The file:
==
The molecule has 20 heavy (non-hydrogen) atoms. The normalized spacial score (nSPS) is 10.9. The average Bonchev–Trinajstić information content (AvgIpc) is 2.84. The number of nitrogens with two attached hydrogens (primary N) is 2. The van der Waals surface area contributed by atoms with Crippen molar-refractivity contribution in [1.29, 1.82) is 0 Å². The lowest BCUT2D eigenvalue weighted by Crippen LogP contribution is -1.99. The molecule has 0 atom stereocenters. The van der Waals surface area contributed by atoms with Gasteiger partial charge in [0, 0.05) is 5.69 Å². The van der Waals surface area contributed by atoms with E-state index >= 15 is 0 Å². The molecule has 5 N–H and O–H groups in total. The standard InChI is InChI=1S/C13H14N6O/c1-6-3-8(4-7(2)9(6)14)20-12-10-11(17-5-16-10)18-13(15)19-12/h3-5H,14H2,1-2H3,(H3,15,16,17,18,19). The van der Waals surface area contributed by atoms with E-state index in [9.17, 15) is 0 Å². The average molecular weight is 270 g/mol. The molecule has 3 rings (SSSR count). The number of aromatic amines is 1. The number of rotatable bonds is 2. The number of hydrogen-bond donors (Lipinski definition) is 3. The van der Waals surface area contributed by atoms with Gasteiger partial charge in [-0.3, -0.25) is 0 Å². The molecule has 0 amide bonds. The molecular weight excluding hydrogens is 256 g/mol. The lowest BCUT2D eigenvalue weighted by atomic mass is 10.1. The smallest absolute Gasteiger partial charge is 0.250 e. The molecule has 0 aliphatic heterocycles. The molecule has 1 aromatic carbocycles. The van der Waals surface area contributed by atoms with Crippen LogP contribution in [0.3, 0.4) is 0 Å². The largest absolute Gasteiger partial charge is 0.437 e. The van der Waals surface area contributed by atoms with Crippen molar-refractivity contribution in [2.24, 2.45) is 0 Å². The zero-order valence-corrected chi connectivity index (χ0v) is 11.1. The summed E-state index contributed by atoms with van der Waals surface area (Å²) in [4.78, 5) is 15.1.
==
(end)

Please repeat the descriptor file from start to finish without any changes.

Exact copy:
The molecule has 20 heavy (non-hydrogen) atoms. The normalized spacial score (nSPS) is 10.9. The average Bonchev–Trinajstić information content (AvgIpc) is 2.84. The number of nitrogens with two attached hydrogens (primary N) is 2. The van der Waals surface area contributed by atoms with Crippen molar-refractivity contribution in [1.29, 1.82) is 0 Å². The lowest BCUT2D eigenvalue weighted by Crippen LogP contribution is -1.99. The molecule has 0 atom stereocenters. The van der Waals surface area contributed by atoms with Gasteiger partial charge in [0, 0.05) is 5.69 Å². The van der Waals surface area contributed by atoms with E-state index >= 15 is 0 Å². The molecule has 5 N–H and O–H groups in total. The standard InChI is InChI=1S/C13H14N6O/c1-6-3-8(4-7(2)9(6)14)20-12-10-11(17-5-16-10)18-13(15)19-12/h3-5H,14H2,1-2H3,(H3,15,16,17,18,19). The van der Waals surface area contributed by atoms with E-state index in [9.17, 15) is 0 Å². The average molecular weight is 270 g/mol. The molecule has 3 rings (SSSR count). The number of aromatic amines is 1. The number of rotatable bonds is 2. The number of hydrogen-bond donors (Lipinski definition) is 3. The van der Waals surface area contributed by atoms with Gasteiger partial charge in [-0.3, -0.25) is 0 Å². The molecule has 0 amide bonds. The molecular weight excluding hydrogens is 256 g/mol. The lowest BCUT2D eigenvalue weighted by atomic mass is 10.1. The smallest absolute Gasteiger partial charge is 0.250 e. The molecule has 0 aliphatic heterocycles. The molecule has 1 aromatic carbocycles. The van der Waals surface area contributed by atoms with Crippen LogP contribution in [0.3, 0.4) is 0 Å². The largest absolute Gasteiger partial charge is 0.437 e. The van der Waals surface area contributed by atoms with Crippen molar-refractivity contribution in [2.24, 2.45) is 0 Å². The zero-order valence-corrected chi connectivity index (χ0v) is 11.1. The summed E-state index contributed by atoms with van der Waals surface area (Å²) in [4.78, 5) is 15.1.